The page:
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Dutch court drops farm kidnap charges against cult father

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A Dutch court on Thursday dropped the case against a father who isolated his children in a remote farmhouse for a decade, saying that he was mentally unfit for trial.

The 68-year old, identified only as Gerrit Jan van D., was arrested in October 2019 for allegedly keeping his children in a room on his farm in the northeastern village of Ruinerwold.

But tests had found that a stroke in 2016 had left the former cult member partially paralysed, unable to speak and cognitively impaired, prosecutors said last month, urging judges to drop the charges.

"The court is of the opinion that the defendant has such physical and cognitive limitations that he is unable to follow the criminal proceedings or to sufficiently understand the possible consequences of this process," the Assen District Court said.

"All things considered ...the public prosecutor's case should be declared inadmissible."

Five of the children were discovered on the remote farm after a sixth walked into a local bar in a confused state and raised the alarm.

The father faced kidnapping charges as well as claims of sexually abusing two of his three older children, who were not kept on the farm.

But the judges said he was unable to discuss the case with his lawyers and put together a defence strategy.

"The suspect is insufficiently able to communicate... and during the court hearing he cannot have someone else put forward his reading of the facts and what he considers important for his defence," they said.

Prosecutors last month said they understood the decision to shelve the case would be "particularly hard" for the older children, who had helped the investigators.

But they added their request went to the heart of a fair trial.

Prosecutors said the father had isolated his children from birth and beaten them from a young age to drive out "bad spirits".

One was tied up by his hands and feet as punishment while another was forced to spend an entire summer in a doghouse.

Dutch media have said the family was "waiting for the end of time" as part of a doomsday cult.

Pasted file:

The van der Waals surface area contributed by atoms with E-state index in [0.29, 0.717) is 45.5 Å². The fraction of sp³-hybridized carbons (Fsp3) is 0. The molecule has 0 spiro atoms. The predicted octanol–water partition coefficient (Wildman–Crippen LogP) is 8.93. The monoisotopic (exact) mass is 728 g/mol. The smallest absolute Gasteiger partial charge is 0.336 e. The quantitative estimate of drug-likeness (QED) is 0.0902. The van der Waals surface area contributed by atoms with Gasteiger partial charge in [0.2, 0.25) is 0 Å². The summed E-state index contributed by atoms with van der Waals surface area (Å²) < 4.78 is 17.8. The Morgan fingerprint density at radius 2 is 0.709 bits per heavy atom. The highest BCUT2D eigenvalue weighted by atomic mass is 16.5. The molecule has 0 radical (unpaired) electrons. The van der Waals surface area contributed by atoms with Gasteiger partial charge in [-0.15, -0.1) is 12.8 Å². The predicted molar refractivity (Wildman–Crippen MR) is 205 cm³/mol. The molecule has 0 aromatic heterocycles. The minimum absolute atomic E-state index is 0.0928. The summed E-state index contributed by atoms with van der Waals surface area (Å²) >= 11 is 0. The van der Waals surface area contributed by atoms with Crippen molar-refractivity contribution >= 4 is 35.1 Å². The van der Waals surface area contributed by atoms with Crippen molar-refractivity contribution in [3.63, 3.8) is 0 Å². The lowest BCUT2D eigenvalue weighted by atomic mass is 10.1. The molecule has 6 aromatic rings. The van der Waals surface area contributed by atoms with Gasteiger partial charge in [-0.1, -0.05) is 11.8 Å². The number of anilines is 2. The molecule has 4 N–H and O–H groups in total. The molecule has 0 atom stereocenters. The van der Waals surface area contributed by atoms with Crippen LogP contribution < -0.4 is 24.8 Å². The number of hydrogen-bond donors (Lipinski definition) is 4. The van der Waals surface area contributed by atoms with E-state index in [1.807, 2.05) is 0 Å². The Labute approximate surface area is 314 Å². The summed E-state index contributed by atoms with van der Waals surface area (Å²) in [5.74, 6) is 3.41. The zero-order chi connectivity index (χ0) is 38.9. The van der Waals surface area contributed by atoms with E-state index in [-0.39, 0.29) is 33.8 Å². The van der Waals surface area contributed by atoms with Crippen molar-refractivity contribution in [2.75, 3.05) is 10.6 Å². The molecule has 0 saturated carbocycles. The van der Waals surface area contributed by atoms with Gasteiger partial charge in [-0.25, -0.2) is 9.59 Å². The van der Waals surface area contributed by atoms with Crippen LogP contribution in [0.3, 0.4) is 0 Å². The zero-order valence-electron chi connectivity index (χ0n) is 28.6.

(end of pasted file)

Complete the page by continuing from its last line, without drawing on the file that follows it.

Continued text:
A Dutch court on Thursday dropped the case against a father who isolated his children in a remote farmhouse for a decade, saying that he was mentally unfit for trial.

The 68-year old, identified only as Gerrit Jan van D., was arrested in October 2019 for allegedly keeping his children in a room on his farm in the northeastern village of Ruinerwold.

But tests had found that a stroke in 2016 had left the former cult member partially paralysed, unable to speak and cognitively impaired, prosecutors said last month, urging judges to drop the charges.

“The court is of the opinion that the defendant has such physical and cognitive limitations that he is unable to follow the criminal proceedings or to sufficiently understand the possible consequences of this process,” the Assen District Court said.

“All things considered …the public prosecutor’s case should be declared inadmissible.”

Five of the children were discovered on the remote farm after a sixth walked into a local bar in a confused state and raised the alarm.

The father faced kidnapping charges as well as claims of sexually abusing two of his three older children, who were not kept on the farm.

But the judges said he was unable to discuss the case with his lawyers and put together a defence strategy.

“The suspect is insufficiently able to communicate… and during the court hearing he cannot have someone else put forward his reading of the facts and what he considers important for his defence,” they said.

Prosecutors last month said they understood the decision to shelve the case would be “particularly hard” for the older children, who had helped the investigators.

But they added their request went to the heart of a fair trial.

Prosecutors said the father had isolated his children from birth and beaten them from a young age to drive out “bad spirits”.

One was tied up by his hands and feet as punishment while another was forced to spend an entire summer in a doghouse.

Dutch media have said the family was “waiting for the end of time” as part of a doomsday cult.

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With 2,400 staff representing 100 different nationalities, AFP covers the world as a leading global news agency. AFP provides fast, comprehensive and verified coverage of the issues affecting our daily lives.

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